Polarization—the sharp division of American society between red and blue—is the single greatest weakness of the United States as a country today. We face many challenges at present, over inflation, racial and gender inequality, crime, drug use, climate change, immigration, and the like, and all of these issues become harder if not impossible to solve if Americans fundamentally do not trust one another and seek to block any solution offered by the other side. This weakness is well understood by enemies like Russia’s Vladimir Putin, who has done everything he can to widen those divisions and has acted geopolitically at a moment when he thought the U.S. was too weak and self-preoccupied to respond effectively.
Many people have recognized the centrality of polarization and offered solutions for how to get out of it. Among these are: institutional changes, especially to our electoral laws, that would restructure the incentives under which politicians operate; the growth of a third, centrist party that grabs the middle ground from the extreme wings of the existing two; and grassroots movements to build moderation and understanding from the bottom up. All of these will be important components of depolarization, but none of them will be sufficient by themselves or take place soon enough to solve the problem.
The path out of polarization needs to be a political one, given the nature of our democratic system: that is, a realigning election in which one party decisively wins control of both houses of Congress and the presidency and holds on to power through two or three electoral cycles. These realignments are rare, but in conjunction with the other pathways suggested may be in reach in the coming years if one of the two parties plays its cards right.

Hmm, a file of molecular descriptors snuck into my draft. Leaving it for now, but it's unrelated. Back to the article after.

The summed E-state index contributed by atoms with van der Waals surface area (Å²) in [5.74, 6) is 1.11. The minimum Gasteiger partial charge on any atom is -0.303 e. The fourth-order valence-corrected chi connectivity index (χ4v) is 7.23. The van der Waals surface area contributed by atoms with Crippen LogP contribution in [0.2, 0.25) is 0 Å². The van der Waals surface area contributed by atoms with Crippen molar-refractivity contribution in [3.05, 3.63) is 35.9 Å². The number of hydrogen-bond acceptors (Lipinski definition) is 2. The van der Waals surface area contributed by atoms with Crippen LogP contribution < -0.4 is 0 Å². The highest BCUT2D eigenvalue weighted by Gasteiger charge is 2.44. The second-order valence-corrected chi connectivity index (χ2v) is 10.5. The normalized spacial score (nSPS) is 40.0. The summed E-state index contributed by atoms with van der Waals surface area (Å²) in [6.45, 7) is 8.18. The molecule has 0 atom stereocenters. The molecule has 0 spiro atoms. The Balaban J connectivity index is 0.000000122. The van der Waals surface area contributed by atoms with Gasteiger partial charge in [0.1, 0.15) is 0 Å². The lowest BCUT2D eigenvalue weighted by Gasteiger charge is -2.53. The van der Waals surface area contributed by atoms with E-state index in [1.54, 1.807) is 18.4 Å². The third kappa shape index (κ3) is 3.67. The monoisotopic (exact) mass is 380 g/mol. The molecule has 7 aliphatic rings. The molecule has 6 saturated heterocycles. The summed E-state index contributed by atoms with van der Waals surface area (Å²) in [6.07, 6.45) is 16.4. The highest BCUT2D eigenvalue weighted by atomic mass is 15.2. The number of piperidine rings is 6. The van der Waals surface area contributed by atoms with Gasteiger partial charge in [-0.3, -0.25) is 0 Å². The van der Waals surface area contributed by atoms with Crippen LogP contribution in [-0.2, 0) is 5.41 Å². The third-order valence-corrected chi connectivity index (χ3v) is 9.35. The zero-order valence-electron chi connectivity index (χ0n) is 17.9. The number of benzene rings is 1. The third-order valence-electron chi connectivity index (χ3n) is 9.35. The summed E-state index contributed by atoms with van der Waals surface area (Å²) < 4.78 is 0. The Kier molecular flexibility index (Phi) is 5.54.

Let’s go through the different suggested solutions to polarization, beginning with institutional fixes. Many people have pointed out that America’s first-past-the-post voting system tends to produce two polarized parties, especially when combined with popular primaries in which only party activists tend to vote. As political scientist Lee Drutman and others have argued, switching electoral rules to ranked choice voting or, better yet, proportional representation in multimember districts will ease the spoiler disincentive that has prevented the rise of viable third parties throughout American history. Electoral systems are not specified in the Constitution, and individual states and municipalities like Maine, Alaska, and New York City have already adopted versions of RCV. Under this system, voters choose not one but a ranked list of candidates, and if their top choice fails to get a majority, their vote is cast for their next preference. This makes it perfectly feasible to vote for a third party without fearing that this will aid your least favorite candidate.
The problem with RCV is that for it to have a major effect, it would have to be adopted in a large number of states for both party primaries and presidential elections. This may happen over a long period of time, but resistance to RCV is strong in the two existing parties that do not want to see their duopoly weakened. Moreover, it is not guaranteed to facilitate viable third parties; this has not happened in Australia, for example, where it is the rule.